CM: Yeah, PledgeMusic, which was great. We recorded the record, so it was just a way to do pre-orders and then also to do extras for our fans that seem to have really appreciated. It seemed to work really well.
OMC: A lot of bands are moving toward that kind of online, pledge-based release. Do you think you'll do more of that for future albums?
CM: We'll see happens. I don't see why not. It's always good for us to do these crowdsourcing things. I think we'd feel weird about it if we didn't already have a product done, and we were just kind of winging it. But we had the record done, and it was a great way to do pre-orders in the smartest way.
OMC: Where do you see the music industry going right now?
CM: It's constantly changing. You just have to keep rolling with the punches. Everyone's trying to figure out what the next big thing is. That's been happening for years. A lot has changed, and a lot hasn't changed, if that makes any sense. At the end of the day, it's just about making good music, making it as good as you can and having a good time at the shows. All the other stuff kind of becomes cumbersome sometimes.
I think a lot more bands are taking the reins into their own hands – like what we did – not waiting for a record label and not even worrying about it. You have the ability to get the product out to whomever you can now. So it's a good thing.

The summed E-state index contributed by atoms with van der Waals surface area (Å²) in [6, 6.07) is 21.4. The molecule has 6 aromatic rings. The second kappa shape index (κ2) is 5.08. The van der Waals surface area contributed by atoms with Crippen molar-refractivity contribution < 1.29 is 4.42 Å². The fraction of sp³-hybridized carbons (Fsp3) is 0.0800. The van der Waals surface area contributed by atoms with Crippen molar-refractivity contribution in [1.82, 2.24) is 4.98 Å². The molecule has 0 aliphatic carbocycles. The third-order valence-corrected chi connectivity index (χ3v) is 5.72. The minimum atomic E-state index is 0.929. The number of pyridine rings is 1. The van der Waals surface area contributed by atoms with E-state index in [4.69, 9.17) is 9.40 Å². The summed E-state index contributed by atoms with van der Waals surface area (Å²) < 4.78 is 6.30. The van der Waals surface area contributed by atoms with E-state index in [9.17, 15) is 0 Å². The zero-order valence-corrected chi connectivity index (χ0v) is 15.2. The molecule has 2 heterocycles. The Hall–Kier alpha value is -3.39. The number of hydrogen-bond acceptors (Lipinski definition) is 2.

OMC: Do you think its easier or harder now for bands to break out?
CM: Yeah, there's so much access, and then there's such a glutton of bad stuff. Like I said, anybody can do it, but that doesn't always mean that it's good. That's just the way it goes. The market is definitely flooded, but there's a lot of good stuff that comes out of that too. You gotta take the good with the bad.
OMC: What bands and artists in particular inspire your music?
CM: All sorts. Right now, the new Nine Inch Nails is blowing my mind. I've been a huge fan of Trent Reznor since I was a kid. Kind of anywhere and all over, like taking long walks with my dog.
OMC: What's next for Minus the Bear? Do you have an album in the works?
CM: Right now, we're just concentrating on getting through this tour, and when we get home, we'll be going into the holiday season. So we'll probably take a little bit of time off, reassess what's going on, spend time with our families and then most likely get back at it.
OMC: It's interesting because you guys have families now, but a lot of your lyrics are about, I don't want to say debauchery, but about those kind of things. Do think getting older and having families is making you mature out of that?
CM: I think our music has matured for sure, and I think our vocals and lyrics have matured. They kind of changed. But at the end of the day, I don't really care to hear a song about, like, changing diapers and how your kid is sick or something like that. I guess there's a place for it, but as a writer and a storyteller, I think Jake does a great job at writing fiction, and that's a good thing. But yeah, like I said, I hope he doesn't write about changing diapers because then things will kind of get weird.
Minus the Bear is performing tonight at 8:30 p.m. at The Rave.